Is There Exhumed Continental Mantle in the Northeast South China Sea?

Wednesday, 17 December 2014: 9:45 AM
Kirk D McIntosh, Harm J Van Avendonk, Luc L Lavier and Daniel H Eakin Jr, Univ of Tx-Austin-Geosciences, Austin, TX, United States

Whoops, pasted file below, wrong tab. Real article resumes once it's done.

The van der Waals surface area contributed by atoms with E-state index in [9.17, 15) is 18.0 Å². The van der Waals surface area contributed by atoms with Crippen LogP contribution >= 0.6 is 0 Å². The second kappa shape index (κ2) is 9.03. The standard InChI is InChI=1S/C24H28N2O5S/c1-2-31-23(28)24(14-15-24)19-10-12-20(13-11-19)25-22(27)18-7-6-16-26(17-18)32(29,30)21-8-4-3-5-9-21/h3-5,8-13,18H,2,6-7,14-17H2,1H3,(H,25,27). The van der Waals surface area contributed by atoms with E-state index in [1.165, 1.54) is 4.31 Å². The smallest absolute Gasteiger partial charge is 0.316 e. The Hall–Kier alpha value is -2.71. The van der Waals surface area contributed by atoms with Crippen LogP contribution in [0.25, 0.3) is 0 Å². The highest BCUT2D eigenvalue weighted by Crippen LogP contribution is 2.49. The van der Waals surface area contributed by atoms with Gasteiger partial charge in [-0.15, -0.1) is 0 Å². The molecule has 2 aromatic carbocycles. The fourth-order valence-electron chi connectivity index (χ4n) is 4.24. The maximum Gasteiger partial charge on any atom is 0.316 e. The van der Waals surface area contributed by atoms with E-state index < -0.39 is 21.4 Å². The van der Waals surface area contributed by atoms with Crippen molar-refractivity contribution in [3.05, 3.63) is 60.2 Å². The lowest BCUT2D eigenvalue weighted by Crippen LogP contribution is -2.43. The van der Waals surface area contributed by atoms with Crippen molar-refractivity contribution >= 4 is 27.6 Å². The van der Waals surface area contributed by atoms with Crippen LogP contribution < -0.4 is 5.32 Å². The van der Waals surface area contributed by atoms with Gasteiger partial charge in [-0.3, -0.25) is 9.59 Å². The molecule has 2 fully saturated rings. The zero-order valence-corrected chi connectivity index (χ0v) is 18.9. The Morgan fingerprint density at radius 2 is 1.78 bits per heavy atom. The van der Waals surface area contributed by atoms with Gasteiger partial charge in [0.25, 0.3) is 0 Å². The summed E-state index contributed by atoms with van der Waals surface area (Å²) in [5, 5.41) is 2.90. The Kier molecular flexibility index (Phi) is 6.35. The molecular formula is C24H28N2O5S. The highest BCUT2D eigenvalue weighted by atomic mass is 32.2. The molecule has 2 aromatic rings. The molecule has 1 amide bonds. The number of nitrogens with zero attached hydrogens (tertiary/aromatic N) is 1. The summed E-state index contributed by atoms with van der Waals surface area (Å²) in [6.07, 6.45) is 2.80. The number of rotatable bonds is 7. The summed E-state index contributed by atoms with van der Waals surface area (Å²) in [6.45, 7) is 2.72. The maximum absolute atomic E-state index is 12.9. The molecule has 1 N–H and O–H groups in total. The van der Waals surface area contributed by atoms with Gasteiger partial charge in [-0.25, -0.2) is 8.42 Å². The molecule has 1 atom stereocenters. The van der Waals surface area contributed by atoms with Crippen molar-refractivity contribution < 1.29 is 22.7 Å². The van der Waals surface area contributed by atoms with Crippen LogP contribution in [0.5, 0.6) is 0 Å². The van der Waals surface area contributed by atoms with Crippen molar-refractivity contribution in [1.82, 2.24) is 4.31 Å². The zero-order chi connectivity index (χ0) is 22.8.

Seismic reflection profiles and tomographic models developed from wide-angle seismic traveltime data document a 200-300-km-wide zone of thinned continental crust between the shelf and the continent-ocean transition (COT) across the NE South China Sea (SCS) rifted margin. Despite this wide rift zone and an apparent lack of significant synrift magmatism, a zone of exhumed continental mantle has not been identified near the COT. At other well-studied magma-poor rifted margins such as Iberia and Newfoundland, Tethyan margins now exposed in the Alps, and the southern rift margin between Australia and Antarctica, there is clear evidence that extreme crustal thinning can result in exhumation of the sub-continental mantle across the continent-ocean-transition. In the northeast SCS, there is a zone of extremely thin crust, perhaps thinner than 2-5 km, but this margin-parallel zone is only ~50-75 km seaward of the shelf edge. No data clearly document mantle exhumation here, but shallow levels of mantle may well have been serpentinized during the rifting process; we interpret this zone as a failed rift. More than 150 km to the south, ridges and seamounts become more prominent approaching the continent-ocean transition. In the COT zone, Moho reflections are present on some seismic profiles below 8-12 km-thick crust on the continental side and below 6-8 km-thick crust on the oceanic side, apparently excluding mantle exhumation as a possibility. The nature of the COT is not completely clear from the seismic reflection data, and neither these data nor magnetic anomalies indicate unambiguously how heavily this zone is influenced by magmatism. We suggest that this apparently abrupt transition from stretched continental crust to oceanic crust without a zone of exhumed mantle may represent an important variant in the spectrum of magma-poor rifted margin structures. However, additional imaging and extensive sampling must be conducted to constrain the nature and primary characteristics of this margin and continent-ocean transition.